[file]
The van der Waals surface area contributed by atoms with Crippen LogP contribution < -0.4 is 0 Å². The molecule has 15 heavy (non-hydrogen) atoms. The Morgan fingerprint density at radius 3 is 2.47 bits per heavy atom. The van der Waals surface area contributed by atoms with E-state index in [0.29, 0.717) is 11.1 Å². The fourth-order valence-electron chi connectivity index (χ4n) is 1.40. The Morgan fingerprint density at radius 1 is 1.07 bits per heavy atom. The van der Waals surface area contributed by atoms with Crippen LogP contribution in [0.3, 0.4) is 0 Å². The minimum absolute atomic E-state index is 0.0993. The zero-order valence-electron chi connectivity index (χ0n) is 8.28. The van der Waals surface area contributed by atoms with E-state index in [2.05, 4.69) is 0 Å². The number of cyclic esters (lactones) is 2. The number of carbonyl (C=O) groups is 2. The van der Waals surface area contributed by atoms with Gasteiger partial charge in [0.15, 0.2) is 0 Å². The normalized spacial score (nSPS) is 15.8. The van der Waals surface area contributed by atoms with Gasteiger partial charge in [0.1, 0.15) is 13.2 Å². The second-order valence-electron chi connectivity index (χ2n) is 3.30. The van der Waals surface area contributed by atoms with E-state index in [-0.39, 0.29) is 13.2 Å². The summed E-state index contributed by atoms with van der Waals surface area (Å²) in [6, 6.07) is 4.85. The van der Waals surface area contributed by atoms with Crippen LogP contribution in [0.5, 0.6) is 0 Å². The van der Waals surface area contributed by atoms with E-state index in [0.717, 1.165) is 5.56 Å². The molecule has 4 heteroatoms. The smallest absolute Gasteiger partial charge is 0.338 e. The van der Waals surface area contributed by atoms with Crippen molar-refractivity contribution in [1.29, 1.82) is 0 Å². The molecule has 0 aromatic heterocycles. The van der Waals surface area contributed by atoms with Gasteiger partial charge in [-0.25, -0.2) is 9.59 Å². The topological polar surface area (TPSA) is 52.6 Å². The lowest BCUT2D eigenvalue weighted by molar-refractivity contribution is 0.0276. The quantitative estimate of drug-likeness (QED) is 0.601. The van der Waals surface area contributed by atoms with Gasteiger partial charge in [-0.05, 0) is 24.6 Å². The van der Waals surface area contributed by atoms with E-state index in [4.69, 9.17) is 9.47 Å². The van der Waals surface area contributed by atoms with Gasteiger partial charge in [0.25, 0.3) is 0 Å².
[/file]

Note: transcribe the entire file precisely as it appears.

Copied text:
The van der Waals surface area contributed by atoms with Crippen LogP contribution < -0.4 is 0 Å². The molecule has 15 heavy (non-hydrogen) atoms. The Morgan fingerprint density at radius 3 is 2.47 bits per heavy atom. The van der Waals surface area contributed by atoms with E-state index in [0.29, 0.717) is 11.1 Å². The fourth-order valence-electron chi connectivity index (χ4n) is 1.40. The Morgan fingerprint density at radius 1 is 1.07 bits per heavy atom. The van der Waals surface area contributed by atoms with Crippen LogP contribution in [0.3, 0.4) is 0 Å². The minimum absolute atomic E-state index is 0.0993. The zero-order valence-electron chi connectivity index (χ0n) is 8.28. The van der Waals surface area contributed by atoms with E-state index in [2.05, 4.69) is 0 Å². The number of cyclic esters (lactones) is 2. The number of carbonyl (C=O) groups is 2. The van der Waals surface area contributed by atoms with Gasteiger partial charge in [0.15, 0.2) is 0 Å². The normalized spacial score (nSPS) is 15.8. The van der Waals surface area contributed by atoms with Gasteiger partial charge in [0.1, 0.15) is 13.2 Å². The second-order valence-electron chi connectivity index (χ2n) is 3.30. The van der Waals surface area contributed by atoms with E-state index in [-0.39, 0.29) is 13.2 Å². The summed E-state index contributed by atoms with van der Waals surface area (Å²) in [6, 6.07) is 4.85. The van der Waals surface area contributed by atoms with Crippen LogP contribution in [0.5, 0.6) is 0 Å². The van der Waals surface area contributed by atoms with E-state index in [0.717, 1.165) is 5.56 Å². The molecule has 4 heteroatoms. The smallest absolute Gasteiger partial charge is 0.338 e. The van der Waals surface area contributed by atoms with Crippen molar-refractivity contribution in [1.29, 1.82) is 0 Å². The molecule has 0 aromatic heterocycles. The van der Waals surface area contributed by atoms with Gasteiger partial charge in [-0.25, -0.2) is 9.59 Å². The topological polar surface area (TPSA) is 52.6 Å². The lowest BCUT2D eigenvalue weighted by molar-refractivity contribution is 0.0276. The quantitative estimate of drug-likeness (QED) is 0.601. The van der Waals surface area contributed by atoms with Gasteiger partial charge in [-0.05, 0) is 24.6 Å². The van der Waals surface area contributed by atoms with E-state index in [4.69, 9.17) is 9.47 Å². The van der Waals surface area contributed by atoms with Gasteiger partial charge in [0.25, 0.3) is 0 Å².